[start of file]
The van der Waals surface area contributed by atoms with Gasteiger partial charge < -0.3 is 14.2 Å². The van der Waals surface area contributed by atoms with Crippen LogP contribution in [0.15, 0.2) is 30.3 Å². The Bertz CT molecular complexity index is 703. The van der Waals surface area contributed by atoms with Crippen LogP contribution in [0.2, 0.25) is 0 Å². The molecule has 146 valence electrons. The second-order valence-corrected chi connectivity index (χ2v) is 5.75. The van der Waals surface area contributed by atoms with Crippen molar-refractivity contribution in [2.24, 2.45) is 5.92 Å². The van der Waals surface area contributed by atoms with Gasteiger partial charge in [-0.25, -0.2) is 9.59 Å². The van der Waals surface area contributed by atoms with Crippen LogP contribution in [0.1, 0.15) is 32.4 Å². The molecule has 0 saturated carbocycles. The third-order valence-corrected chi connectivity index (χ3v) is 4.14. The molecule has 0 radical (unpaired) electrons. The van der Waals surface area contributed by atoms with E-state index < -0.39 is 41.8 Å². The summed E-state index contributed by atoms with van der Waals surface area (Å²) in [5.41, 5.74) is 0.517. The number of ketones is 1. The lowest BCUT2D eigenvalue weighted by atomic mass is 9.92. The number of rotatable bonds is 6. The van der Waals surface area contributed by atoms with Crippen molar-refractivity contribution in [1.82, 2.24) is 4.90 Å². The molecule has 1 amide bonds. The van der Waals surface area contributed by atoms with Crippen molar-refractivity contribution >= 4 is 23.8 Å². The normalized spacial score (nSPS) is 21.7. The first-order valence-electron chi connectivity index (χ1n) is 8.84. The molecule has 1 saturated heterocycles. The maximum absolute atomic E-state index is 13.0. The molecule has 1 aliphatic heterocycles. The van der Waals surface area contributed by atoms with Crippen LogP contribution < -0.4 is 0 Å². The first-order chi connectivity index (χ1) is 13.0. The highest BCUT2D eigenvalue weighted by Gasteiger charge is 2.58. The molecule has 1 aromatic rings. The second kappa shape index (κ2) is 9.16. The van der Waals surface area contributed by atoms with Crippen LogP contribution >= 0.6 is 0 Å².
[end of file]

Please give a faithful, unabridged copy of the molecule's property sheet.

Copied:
The van der Waals surface area contributed by atoms with Gasteiger partial charge < -0.3 is 14.2 Å². The van der Waals surface area contributed by atoms with Crippen LogP contribution in [0.15, 0.2) is 30.3 Å². The Bertz CT molecular complexity index is 703. The van der Waals surface area contributed by atoms with Crippen LogP contribution in [0.2, 0.25) is 0 Å². The molecule has 146 valence electrons. The second-order valence-corrected chi connectivity index (χ2v) is 5.75. The van der Waals surface area contributed by atoms with Crippen molar-refractivity contribution in [2.24, 2.45) is 5.92 Å². The van der Waals surface area contributed by atoms with Gasteiger partial charge in [-0.25, -0.2) is 9.59 Å². The van der Waals surface area contributed by atoms with Crippen LogP contribution in [0.1, 0.15) is 32.4 Å². The molecule has 0 saturated carbocycles. The third-order valence-corrected chi connectivity index (χ3v) is 4.14. The molecule has 0 radical (unpaired) electrons. The van der Waals surface area contributed by atoms with E-state index < -0.39 is 41.8 Å². The summed E-state index contributed by atoms with van der Waals surface area (Å²) in [5.41, 5.74) is 0.517. The number of ketones is 1. The lowest BCUT2D eigenvalue weighted by atomic mass is 9.92. The number of rotatable bonds is 6. The van der Waals surface area contributed by atoms with Crippen molar-refractivity contribution in [1.82, 2.24) is 4.90 Å². The molecule has 1 amide bonds. The van der Waals surface area contributed by atoms with Crippen molar-refractivity contribution >= 4 is 23.8 Å². The normalized spacial score (nSPS) is 21.7. The first-order valence-electron chi connectivity index (χ1n) is 8.84. The molecule has 1 saturated heterocycles. The maximum absolute atomic E-state index is 13.0. The molecule has 1 aliphatic heterocycles. The van der Waals surface area contributed by atoms with Crippen LogP contribution < -0.4 is 0 Å². The first-order chi connectivity index (χ1) is 13.0. The highest BCUT2D eigenvalue weighted by Gasteiger charge is 2.58. The molecule has 1 aromatic rings. The second kappa shape index (κ2) is 9.16. The van der Waals surface area contributed by atoms with Crippen LogP contribution >= 0.6 is 0 Å².